Mental pain shouldn't swing on MP's whim
West Australian mental health authorities say politicians should not decide the freedom of mentally impaired people.
The call was made after revelations of the turmoil that Attorney General Michael Mischin’s inaction caused on one patient.
A review has found that that Perth man Enoch Samuel Walsh became increasingly distressed when no word came after a recommendation that he be freed from a psychiatric facility.
The Attorney-General made no decision, even after the Mentally Impaired Accused Review Board recommended he be released into the community on a Conditional Release Order last year and again this year.
Mr Walsh had been at the facility on a leave of absence order since he was acquitted of murdering his mother, after being found to be of unsound mind.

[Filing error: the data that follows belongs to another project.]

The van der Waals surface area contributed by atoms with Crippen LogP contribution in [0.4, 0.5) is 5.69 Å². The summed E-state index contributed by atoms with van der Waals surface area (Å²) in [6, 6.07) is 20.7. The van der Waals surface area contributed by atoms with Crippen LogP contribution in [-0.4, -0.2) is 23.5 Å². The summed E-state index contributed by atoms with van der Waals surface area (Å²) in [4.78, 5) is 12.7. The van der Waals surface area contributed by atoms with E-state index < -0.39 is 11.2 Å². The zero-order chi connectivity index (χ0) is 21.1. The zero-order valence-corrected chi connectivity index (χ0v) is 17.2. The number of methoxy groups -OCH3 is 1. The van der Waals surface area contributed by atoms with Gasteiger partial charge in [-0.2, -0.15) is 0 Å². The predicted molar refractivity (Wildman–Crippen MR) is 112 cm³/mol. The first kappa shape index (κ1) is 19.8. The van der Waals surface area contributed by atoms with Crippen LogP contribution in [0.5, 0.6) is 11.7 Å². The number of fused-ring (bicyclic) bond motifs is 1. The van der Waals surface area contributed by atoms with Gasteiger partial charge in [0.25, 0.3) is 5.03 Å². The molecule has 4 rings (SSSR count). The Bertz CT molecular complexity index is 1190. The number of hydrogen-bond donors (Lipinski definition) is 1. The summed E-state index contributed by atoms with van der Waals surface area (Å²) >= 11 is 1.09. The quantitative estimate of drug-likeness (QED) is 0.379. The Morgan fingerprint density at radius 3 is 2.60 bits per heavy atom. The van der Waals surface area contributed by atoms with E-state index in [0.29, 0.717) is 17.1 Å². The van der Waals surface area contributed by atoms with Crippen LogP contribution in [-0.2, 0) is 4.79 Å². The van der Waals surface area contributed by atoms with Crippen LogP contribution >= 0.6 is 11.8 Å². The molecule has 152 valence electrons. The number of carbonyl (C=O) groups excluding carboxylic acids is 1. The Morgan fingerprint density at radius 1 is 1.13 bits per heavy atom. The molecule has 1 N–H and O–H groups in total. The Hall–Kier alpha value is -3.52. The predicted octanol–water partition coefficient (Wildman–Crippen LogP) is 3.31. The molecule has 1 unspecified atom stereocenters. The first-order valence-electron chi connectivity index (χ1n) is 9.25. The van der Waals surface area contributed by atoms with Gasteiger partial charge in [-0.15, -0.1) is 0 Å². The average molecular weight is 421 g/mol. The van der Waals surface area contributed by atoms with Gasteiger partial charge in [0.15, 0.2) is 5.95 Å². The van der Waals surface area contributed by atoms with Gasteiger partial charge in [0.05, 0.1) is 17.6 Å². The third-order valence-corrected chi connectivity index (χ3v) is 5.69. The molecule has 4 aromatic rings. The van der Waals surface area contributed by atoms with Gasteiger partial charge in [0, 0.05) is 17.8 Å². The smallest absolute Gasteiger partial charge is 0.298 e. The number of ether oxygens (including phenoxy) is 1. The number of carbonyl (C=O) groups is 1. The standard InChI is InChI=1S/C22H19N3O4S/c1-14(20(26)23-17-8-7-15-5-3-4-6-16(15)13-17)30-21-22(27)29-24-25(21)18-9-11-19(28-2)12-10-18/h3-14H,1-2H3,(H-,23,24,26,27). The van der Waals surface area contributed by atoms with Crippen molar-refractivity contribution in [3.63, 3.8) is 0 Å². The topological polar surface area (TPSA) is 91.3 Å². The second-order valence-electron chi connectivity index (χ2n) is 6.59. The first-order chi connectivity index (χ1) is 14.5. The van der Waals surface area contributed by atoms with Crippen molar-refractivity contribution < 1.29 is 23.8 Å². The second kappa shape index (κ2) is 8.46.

Enoch Walsh has been missing from Claremont's Romily House since October 5.
Mr Mischin will not say why he rejected the first recommendation, but claims he was considering this year's advice when Mr Walsh vanished.
WA remains the only state where ministerial approval is required to sign the release of mentally impaired people locked up on custody orders.
The WA Association for Mental Health president says the case clearly demonstrates a problem in the Criminal Law (Mentally Impaired Accused) Act.
Association for Mental Health president Alison Xamon has told ABC that politicians must be removed from the decision making process.
“Unfortunately, this really goes to the heart of the problem of the Act and that is that the judicial process has been removed and it has effectively become politicised,” she said.
“One of the key things that needs to be changed is removing politicians from entire decision making process.
“It's up to judges and health professionals to be the ones who can determine what can happen for people who have experienced mental health issues.”
Review boards and similar bodies make the final call in other states, and WA’s laws are up for review soon.
Consumers of Mental Health is making a submission to the review process that will also recommend release orders do not involve ministerial approval.